It was at this point that Huang Sui decided to retire from the game of badminton so she could be at home to help her mother look after her dying father. After receiving news that Huang Sui had withdrawn from the national team, Head Coach Li Yongbo and women’s doubles coach Tian Bingyi together with eight other team members, including Gao Ling, Zhang Ning, and Lin Dan, visited Huang Sui and her family in mid-April, 2007. It was after these visitors had left that Huang Sui’s father expressed his wish that his daughter return to the National Team as he wanted to see her become Olympic champion. After much deliberation and discussion, Huang Sui decided to return to the National Team and continue working towards fulfilling both her own and her father’s dream of becoming an Olympic champion. The very next day, she booked a flight back to Jin Jiang and her family were relieved with her decision.

Once back on the team, Huang Sui commenced regular training but she could only talk over the phone to her family and she spent most of her time wondering about her father’s condition. Although this was a burden on her, she continued to apply herself to her game. She had to take responsibility for her decision to go back and felt the need not to let her partner or her team down.

“How could I possibly leave him?”

Gradually her fitness returned and although she missed the Singapore and Indonesia Opens, she returned to competitive action, when along with her partner Gao Ling, she won the Thailand Open in July 2007. Following that, the same pairing won silver at the World Championships in August but it was after the ‘Good Luck Beijing’ Olympic test tournament in October that Huang Sui decided once and for all to stop playing and go home to be with her family as her father’s condition continued to deteriorate at an ever increasing pace.

“I gave up everything and went home to stay by his side, to accompany him and to watch him; but all of it was hopeless. He tried his best to prove he was still healthy and that he could still go to Beijing and watch me play in the Olympics. He didn’t need me to worry about him. He didn’t want me to give up 20 years of my hard work. But how could I possibly leave him? How could I not worry and concentrate on my career? Many times I have asked myself what should I do and what the right thing to do is. I am a human, an ordinary human, a normal human, a simple person. It is fine for me to not get flowers, applause, status and glory; but it is very wrong for me to be emotionless, it is wrong for me to be unable to know what’s right or wrong,” wrote Huang Sui on her blog (the full translation of this blog is in the players’ section)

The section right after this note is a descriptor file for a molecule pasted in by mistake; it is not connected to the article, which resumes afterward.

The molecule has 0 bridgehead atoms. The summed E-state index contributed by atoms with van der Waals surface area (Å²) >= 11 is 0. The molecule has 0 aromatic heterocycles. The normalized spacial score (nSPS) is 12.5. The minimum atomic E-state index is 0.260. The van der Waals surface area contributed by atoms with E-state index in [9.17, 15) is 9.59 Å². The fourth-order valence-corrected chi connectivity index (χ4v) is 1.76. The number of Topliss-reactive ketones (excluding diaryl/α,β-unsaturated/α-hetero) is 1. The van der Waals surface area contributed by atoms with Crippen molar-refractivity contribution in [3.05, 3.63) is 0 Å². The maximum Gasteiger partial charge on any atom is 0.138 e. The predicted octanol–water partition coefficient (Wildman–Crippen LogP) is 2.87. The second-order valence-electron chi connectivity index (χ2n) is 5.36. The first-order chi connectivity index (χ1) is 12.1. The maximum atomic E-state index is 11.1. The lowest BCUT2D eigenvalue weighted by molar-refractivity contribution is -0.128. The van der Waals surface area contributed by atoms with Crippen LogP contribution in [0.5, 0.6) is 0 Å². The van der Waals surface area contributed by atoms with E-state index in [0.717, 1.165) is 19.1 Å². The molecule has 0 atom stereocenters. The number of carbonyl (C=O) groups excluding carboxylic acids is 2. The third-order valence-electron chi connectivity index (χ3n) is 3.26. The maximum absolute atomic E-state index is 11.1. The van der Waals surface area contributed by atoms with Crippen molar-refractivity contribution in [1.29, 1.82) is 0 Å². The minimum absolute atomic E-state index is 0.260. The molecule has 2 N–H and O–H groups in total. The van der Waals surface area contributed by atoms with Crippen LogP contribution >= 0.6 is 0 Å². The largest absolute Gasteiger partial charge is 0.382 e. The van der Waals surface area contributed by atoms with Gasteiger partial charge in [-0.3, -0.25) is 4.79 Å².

Image She spent the next weeks by her father’s side and on Dec 4th, 2007 Huang Chuanbiao gave up his fight for life and passed away. His loyal and loving daughter was there at his bedside and as an only child she decided that home was where she should stay to look after and be with her mother. Huang Sui best sums up her own feelings in her blog entry dated the 13th of December, 2007, and it reads as follows:

“It is uncommon for us to not make mistakes in our lives but we can hope that we don’t have regrets. It is most important to be filial. I will feel better if I do so. I was with him through his last days. He did everything to raise me, and finally having me by his side in his last days, I guess he was able to leave peacefully. Dad did not enjoy life in comfort and happiness when he was around but his most treasured daughter was willing to give up everything and come back to his bedside and accompany him through his remaining days. Perhaps it was my filialness that touched God; He took all of dad’s pains. Even the doctor said it was an extremely rare chance, but dad left peacefully. He left by organ failure but not in pain. This could have been Dad’s luckiest experience.”

The professional game of badminton will be a lonelier and darker place without Huang Sui. Her infectious smile brought so much happiness to so many people and if you happened to be in the same hall or venue as her, you probably felt the effect that smile had on all those around her. You just could not help smiling.

Click HERE to read Huang Sui’s last Blog

About Mark Phelan